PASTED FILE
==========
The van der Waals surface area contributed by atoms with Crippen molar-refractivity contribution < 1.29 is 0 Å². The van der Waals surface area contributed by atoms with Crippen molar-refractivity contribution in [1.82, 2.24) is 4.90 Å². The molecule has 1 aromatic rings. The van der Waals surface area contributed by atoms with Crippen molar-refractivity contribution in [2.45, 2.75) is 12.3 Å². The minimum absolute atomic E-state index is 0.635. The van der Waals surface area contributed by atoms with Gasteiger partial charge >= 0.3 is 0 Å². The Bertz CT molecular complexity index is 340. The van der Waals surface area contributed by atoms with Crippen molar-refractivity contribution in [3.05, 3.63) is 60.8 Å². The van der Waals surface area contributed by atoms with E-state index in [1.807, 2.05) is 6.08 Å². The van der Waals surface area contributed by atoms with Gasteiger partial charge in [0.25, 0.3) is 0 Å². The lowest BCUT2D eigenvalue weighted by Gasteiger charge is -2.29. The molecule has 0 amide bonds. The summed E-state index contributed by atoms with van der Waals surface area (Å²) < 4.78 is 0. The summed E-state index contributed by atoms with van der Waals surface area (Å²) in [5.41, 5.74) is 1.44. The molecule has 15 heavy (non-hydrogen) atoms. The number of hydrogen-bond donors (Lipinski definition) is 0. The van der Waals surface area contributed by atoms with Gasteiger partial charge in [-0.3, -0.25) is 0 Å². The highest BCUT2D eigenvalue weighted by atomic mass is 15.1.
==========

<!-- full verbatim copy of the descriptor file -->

The van der Waals surface area contributed by atoms with Crippen molar-refractivity contribution < 1.29 is 0 Å². The van der Waals surface area contributed by atoms with Crippen molar-refractivity contribution in [1.82, 2.24) is 4.90 Å². The molecule has 1 aromatic rings. The van der Waals surface area contributed by atoms with Crippen molar-refractivity contribution in [2.45, 2.75) is 12.3 Å². The minimum absolute atomic E-state index is 0.635. The van der Waals surface area contributed by atoms with Gasteiger partial charge >= 0.3 is 0 Å². The Bertz CT molecular complexity index is 340. The van der Waals surface area contributed by atoms with Crippen molar-refractivity contribution in [3.05, 3.63) is 60.8 Å². The van der Waals surface area contributed by atoms with E-state index in [1.807, 2.05) is 6.08 Å². The van der Waals surface area contributed by atoms with Gasteiger partial charge in [0.25, 0.3) is 0 Å². The lowest BCUT2D eigenvalue weighted by Gasteiger charge is -2.29. The molecule has 0 amide bonds. The summed E-state index contributed by atoms with van der Waals surface area (Å²) < 4.78 is 0. The summed E-state index contributed by atoms with van der Waals surface area (Å²) in [5.41, 5.74) is 1.44. The molecule has 15 heavy (non-hydrogen) atoms. The number of hydrogen-bond donors (Lipinski definition) is 0. The van der Waals surface area contributed by atoms with Gasteiger partial charge in [-0.3, -0.25) is 0 Å². The highest BCUT2D eigenvalue weighted by atomic mass is 15.1.